When I was growing up in Ohio, ours was the only house in the neighborhood with a laboratory. In it the previous owner, Leonard Skeggs, had invented the automated blood analyzer, pretty much creating the present biomedical industry. Unwilling to let such a facility go to waste, I threw myself into research. It was 1961 and I was eight years old.
I was always drawn to user interface design and quickly settled, as Gene Roddenberry did in Star Trek half a decade later, on the idea of controlling computers with voice. Using all the cool crap my father (a natural scrounger) dragged home from who knows where, I decided to base my voice control work on the amplitude modulation optical sound track technology from 16mm film (we had a projector). If I could paint optical tracks to represent commands then all I’d need was some way of analyzing and characterizing those tracks to tell the computer what to do. But the one thing I didn’t have down in the lab in 1961 was a computer.
That’s what took me to IBM.
I wrote a letter to IBM CEO T.J. Watson, Jr., pecking it out on an old Underwood manual typewriter. My proposal was simple — a 50/50 partnership between IBM and me to develop and exploit advanced user interface technologies. In a few days I received a letter from IBM. I don’t know if it was from Watson, himself, because neither my parents nor I thought to keep it. The letter invited me to a local IBM research facility to discuss my plan.
I wore a suit, of course, on that fateful day. My Dad drove me, dropping me at the curb and telling me he’d be back in a couple of hours. It was a different era, remember. The car, a 1959 Chrysler, was blue with cigarette smoke.
Inside the IBM building I met with six engineers all dressed in dark suits with the skinny ties of that era, the tops of their socks showing when they sat down.
They took me very seriously. The meeting, after all, had been called by T.J. Watson, himself.
Nobody said, “Wait a minute, you’re eight.”
I made my pitch, which they absorbed in silence. Then they introduced me to their interface of choice, the punched card.
Thirty years later, long after he retired, I got to know Homer Sarasohn, IBM’s chief engineer at that time. When I told him the story of my experience with IBM he almost fell off his chair laughing. My ideas were good, Homer said, they were just 40 years too early. In other words they were still 10 years in the future when Homer and I were talking a decade ago.
The message that came over clearly from those IBMers back in 1961, by the way, was that they were a little embarrassed by their own lack of progress. Terminals weren’t even common at this point but they were coming. If I could have offered them a more practical magic bullet, I think they might have grabbed it.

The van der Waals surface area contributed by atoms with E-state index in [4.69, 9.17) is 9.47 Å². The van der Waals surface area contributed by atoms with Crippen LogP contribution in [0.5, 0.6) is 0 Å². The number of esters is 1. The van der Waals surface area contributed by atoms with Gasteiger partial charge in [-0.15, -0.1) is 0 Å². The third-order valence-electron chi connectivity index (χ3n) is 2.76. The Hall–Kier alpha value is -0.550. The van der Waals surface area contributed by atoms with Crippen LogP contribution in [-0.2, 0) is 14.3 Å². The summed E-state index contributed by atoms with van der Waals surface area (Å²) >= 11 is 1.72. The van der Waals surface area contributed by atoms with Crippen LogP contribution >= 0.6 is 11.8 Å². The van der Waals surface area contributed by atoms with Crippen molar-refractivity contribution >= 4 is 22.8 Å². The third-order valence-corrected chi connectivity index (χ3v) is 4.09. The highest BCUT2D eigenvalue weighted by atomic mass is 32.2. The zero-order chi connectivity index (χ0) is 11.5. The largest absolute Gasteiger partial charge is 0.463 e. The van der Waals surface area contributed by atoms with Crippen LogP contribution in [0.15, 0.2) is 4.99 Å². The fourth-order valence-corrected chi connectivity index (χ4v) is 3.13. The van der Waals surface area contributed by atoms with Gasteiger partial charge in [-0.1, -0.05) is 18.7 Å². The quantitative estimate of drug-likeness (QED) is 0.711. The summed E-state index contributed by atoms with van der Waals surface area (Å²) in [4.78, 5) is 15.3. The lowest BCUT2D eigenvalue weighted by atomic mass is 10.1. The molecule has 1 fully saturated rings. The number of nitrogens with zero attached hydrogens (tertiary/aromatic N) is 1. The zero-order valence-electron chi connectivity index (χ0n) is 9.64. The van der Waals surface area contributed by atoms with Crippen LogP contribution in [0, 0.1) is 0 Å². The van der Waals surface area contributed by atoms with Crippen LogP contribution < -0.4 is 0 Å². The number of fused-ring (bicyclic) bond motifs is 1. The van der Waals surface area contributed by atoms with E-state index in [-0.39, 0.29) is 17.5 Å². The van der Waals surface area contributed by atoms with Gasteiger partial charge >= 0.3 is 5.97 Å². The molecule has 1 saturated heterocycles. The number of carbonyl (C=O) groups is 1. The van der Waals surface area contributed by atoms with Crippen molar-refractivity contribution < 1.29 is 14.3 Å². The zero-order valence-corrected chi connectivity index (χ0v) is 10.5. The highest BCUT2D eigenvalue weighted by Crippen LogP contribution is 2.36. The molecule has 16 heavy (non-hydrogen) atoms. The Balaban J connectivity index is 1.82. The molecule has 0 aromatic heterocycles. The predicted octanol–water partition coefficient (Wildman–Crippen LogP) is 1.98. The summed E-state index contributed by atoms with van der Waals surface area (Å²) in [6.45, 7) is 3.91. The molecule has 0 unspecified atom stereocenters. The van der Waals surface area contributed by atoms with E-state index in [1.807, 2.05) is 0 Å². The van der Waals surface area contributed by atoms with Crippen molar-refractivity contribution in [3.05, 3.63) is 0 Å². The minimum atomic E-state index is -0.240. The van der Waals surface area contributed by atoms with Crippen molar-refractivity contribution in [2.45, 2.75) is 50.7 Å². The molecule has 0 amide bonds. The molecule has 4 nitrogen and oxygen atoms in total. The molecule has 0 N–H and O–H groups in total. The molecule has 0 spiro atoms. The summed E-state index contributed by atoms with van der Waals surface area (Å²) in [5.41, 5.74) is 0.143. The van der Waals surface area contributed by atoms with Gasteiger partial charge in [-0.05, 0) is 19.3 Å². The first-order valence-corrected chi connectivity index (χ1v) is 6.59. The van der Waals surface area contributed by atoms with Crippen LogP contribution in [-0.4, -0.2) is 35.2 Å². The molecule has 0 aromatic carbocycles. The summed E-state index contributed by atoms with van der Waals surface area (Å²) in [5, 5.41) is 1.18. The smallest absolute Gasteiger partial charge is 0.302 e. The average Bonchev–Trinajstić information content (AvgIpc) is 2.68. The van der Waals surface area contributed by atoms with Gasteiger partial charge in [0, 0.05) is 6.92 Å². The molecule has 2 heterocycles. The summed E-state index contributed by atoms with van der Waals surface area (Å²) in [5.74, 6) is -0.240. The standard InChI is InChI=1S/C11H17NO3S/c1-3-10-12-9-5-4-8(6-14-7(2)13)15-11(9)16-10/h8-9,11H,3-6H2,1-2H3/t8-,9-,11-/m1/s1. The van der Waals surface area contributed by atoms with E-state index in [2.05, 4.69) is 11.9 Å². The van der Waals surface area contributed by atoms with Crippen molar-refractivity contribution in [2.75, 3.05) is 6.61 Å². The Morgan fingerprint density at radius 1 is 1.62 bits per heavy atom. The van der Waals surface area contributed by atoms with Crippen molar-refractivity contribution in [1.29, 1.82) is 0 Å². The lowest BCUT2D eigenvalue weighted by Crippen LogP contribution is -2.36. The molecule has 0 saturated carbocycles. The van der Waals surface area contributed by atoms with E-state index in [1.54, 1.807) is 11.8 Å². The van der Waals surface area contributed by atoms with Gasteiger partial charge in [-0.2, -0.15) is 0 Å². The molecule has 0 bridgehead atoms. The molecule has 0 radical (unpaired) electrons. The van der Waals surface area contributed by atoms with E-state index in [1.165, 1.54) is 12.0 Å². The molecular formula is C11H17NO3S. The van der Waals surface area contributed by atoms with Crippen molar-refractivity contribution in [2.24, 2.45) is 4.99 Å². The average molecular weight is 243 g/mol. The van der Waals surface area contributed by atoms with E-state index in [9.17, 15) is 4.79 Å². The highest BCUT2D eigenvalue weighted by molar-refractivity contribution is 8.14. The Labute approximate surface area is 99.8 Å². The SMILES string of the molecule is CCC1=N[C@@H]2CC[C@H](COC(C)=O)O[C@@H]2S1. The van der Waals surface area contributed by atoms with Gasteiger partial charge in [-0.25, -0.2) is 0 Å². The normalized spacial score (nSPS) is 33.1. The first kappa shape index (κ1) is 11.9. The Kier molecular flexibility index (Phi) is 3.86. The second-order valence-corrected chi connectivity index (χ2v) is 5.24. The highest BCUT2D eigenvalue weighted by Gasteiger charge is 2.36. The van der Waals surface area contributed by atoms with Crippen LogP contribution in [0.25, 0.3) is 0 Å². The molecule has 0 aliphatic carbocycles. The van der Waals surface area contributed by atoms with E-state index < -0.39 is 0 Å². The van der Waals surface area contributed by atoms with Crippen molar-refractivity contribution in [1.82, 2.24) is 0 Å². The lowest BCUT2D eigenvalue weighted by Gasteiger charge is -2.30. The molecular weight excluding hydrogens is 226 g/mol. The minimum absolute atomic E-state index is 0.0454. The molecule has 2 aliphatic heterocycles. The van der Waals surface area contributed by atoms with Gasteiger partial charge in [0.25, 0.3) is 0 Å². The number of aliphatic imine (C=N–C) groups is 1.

So when I write these columns about IBM and you wonder why and where I am coming from, it’s from that boyhood experience of a huge company that took me seriously for a morning, possibly changing my life in the process.
Alas, that IBM no longer exists.
My recent IBM columns have stirred up a lot of interest everywhere except in the press. One reporter called from Dubuque, Iowa, but that’s all. This is distressing because the story I’m telling has not been contradicted by anyone. Nobody, inside or outside IBM, has told me I have it wrong. In fact they tend to tell me things are even worse than I have portrayed.
As a reporter I know there are always more stories than I have time or space to write, but this silence from the U.S. business press is deafening. Here is a huge news story that is being completely ignored. It’s not that it has gone unseen. I know who subscribes to the RSS feed for this column and it includes every major news organization in America and most of them in the world.
It’s one thing to be unheard and another to be ignored. This strikes me as an editorial decision based on not pissing-off an advertiser, which should make us all sad.
But back to IBM. A curious paradox has emerged in this story. There have been apparently at least two versions of the so-called Pike’s Peak presentation laying out IBM’s personnel plans to meet its 2015 financial goals. Both versions date from last summer with one saying US head count will be cut 78 percent by the end of 2015 and the other saying head count for the USA and Canada will be cut by 85 percent in that time.
If both presentations are legit, what does this mean for IBM Canada?
It suggests to me that IBM intends to withdraw from Canada entirely, possibly serving Canadian customers remotely from the USA or maybe direct from India. I haven’t been told this. All I am doing is a calculation on the back of an envelope, but that’s the way the numbers look to me.
Maybe the Globe and Mail should pay attention.
IBM is at a tipping point. This week I’ve been told job offers from IBM are half of what they were last week as new policies start to take effect. IBMer after IBMer has reported to me draconian cuts that will make it very difficult (maybe impossible) for Big Blue to fulfill its contactual obligations in the event of a regional (multi-customer) crisis like an earthquake or hurricane.
Contradicting my first column in this series, even IBM workers on federal contracts including defense and national security accounts are being affected.
What the heck is going on here?
I have a theory, of course.
I think huge parts of IBM (especially Global Services) are being readied for sale. Fixating solely on the bottom line, IBM appears to be cutting every expense it can in order to goose earnings and make those divisions being put on the block look more valuable.
Are buyers really that stupid?
They probably are. All it takes is an auction environment with one snowed bidder to force the eventual buyer to knowingly pay more than the assets are worth.
It’s a clever tactic but if a disaster happens before such a sale can close, it will have been an experiment with terrible consequences for IBM customers.